I think it’s super important. And then another thing is also just going through in like we do a detailed meeting, sort of like six weeks out and wherever you get married and you do like a meeting with either your wedding coordinator or planner or whomever you have, your venue just go through, when is that decided? How that all looking, how’s this working? Just so you can, you know, ease your mind. I think sometimes you know if that’s not been talked about and it’s leading up to that you know that stressed last week it’s just an extra stress you don’t want to.

If it’s been talked about. Let’s have a quick chat. How do you really we’re doing this and this and this? Oh yeah, you know it’s all sorted, they have it covered. And then just trust it, because I can tell every couple all the galleries I get from photographers, (I actually think photographers should promote this), the smiles on each couple’s face is the same as if you’ll get married on a sunny day. It’s the same happiness. It doesn’t matter. It’s literally just up until you walk down the aisle, if you have an aisle that up until then there’s a bit of you know, the weather is good. It’s not my dream, but after that it’s all kind of gone. And the photos walking back down the aisle or during the ceremony, they’re the same happiness.

Mary (Ms Rose): Well, you’re still getting married to the person that you love and I will say on that note, I, as someone who, years ago now, got married outside and it was pouring rain all week, you know I was devastated going “What are we going to do? What are we going to do?” You look back on the photos of my ceremony and I’m euphoric, so you know. Yes, we had to have umbrellas, yes, we had to time it a little differently and, yes, things were a bit foggy, but I was so happy and you would never have known that I was stressing.

Wow, yeah, and I think so had I put some thought a bit more, can I say a bit more thought into what a wet weather plan might look like, then there would possibly be less stress that week leading up to it. I just think there’s such a good point you make about saying, okay, this is my dream ceremony spot, but if, on the day that this is just not a possibility, what are my other options and how can we make that option just as dreamy, so that I am not sad about it, I’m not stressed about it. I’m actually looking forward to how that’s going to look. I’m happy with either option. I think that’s incredibly important and such good advice, because you just – the last thing you want as again, speaking from experience, is feeling really stressed and sad right before this incredibly beautiful special day.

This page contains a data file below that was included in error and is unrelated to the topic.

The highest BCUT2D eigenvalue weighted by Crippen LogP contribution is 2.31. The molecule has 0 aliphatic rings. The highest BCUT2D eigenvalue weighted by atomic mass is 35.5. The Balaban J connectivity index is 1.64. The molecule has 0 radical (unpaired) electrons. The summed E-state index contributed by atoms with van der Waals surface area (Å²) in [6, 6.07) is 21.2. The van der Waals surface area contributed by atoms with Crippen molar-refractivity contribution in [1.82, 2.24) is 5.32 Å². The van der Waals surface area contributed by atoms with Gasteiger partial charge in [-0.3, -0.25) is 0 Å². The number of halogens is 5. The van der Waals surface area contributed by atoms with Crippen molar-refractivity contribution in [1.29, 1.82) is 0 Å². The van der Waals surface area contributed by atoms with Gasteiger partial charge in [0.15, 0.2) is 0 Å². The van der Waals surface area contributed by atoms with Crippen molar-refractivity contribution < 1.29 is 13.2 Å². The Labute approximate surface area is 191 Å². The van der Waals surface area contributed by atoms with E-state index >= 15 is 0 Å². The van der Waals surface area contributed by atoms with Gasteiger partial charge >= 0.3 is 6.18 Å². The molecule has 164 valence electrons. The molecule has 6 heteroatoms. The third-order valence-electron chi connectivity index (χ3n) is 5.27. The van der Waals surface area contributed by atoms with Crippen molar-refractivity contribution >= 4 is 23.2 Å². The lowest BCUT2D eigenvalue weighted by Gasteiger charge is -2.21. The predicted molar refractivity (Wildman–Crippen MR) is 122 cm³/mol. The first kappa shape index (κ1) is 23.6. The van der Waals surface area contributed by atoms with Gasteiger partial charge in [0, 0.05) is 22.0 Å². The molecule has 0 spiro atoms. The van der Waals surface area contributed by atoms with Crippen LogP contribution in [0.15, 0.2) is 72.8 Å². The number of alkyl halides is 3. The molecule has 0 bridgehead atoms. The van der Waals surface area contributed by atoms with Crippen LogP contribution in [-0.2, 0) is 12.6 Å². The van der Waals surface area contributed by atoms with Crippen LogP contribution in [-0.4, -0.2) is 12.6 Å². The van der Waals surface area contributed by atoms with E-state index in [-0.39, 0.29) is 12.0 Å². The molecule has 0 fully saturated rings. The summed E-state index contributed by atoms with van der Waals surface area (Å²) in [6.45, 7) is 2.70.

And I am, for anyone listening, please go and check out the Mewburn Park Instagram page, because I’m just doing a scroll here and I have found photos of couples getting married in the shed. And, oh my goodness, you, literally there are trees in the shed. It looks like a woodland little forest in a shed. There are candles. Oh my goodness, that is incredibly dreamy. So I’m so with you creating an option that feels just as magical, is so important. Absolutely. And look speaking of magical spots. You know you also have the stables and your garden and a beautiful massive marquee. You know what are the advantages of having your reception in a marquee.

Julia Vardy: Well in our case we can take the surroundings in. So, I think that was actually the original why we came up with a clear-view marquee. There’s also, you know, a marquee and a clear view.

So marquee with like a white roof, then you can’t see the sky, but you’ve got lots of shade, or in our case it’s all clear view. And we’ve done that because we wanted everyone to be able all night, while I guess, depending on the time of the year, to be able to take in the outside and bring it kind of like inside. And then, I have to say, when the twilight or the golden hour sets in, I am like – I live on the property. I see it every day and I’m in that marquee quite a lot. I still love it.

Stars in the sky and some birds flying all the way and the festoon lights and the fairy lights. I still totally love it. So, yeah, that’s something really magical in a clear view marquee that you are able to enjoy the outside while you’re inside and then in general with marquees yeah, they are, I guess, a really, you know it’s quite often used that phrase, but with a marquee it definitely is – it’s a blank canvas. So it’s giving you shelter if you want to, (back to Victorian weather) but it also lets you create and decorate and style it any way you want it. And you know, if you are a native flower fan, if you’re roses, if you’re elaborate, if you’re minimalistic, if you’re, whatever you are, it’s just literally the blank canvas where you know it doesn’t sort of have like a very specific look, because, yeah, that’s up to you to fill it then.

And the other thing is probably that it’s kind of like a safe way to feel like you have an outdoor wedding. But, you are still protected. So may it be a couple of drizzly spots, or even rain, from you know, up above you, or sometimes you know that’s another thing in, I don’t know, is that specific Victoria? I don’t know but winds…..

Oh yeah, and then we, for example, we are sort of like we’re that like that song, you know what’s it – The Wiggles? that we got  – open, shut them, open. So with the marquee, with the marquee, we’re sort of like monitoring the weather and sort of you know, if it’s a bit breezy from one side, then we might close that side off, but keep the other side open if we can.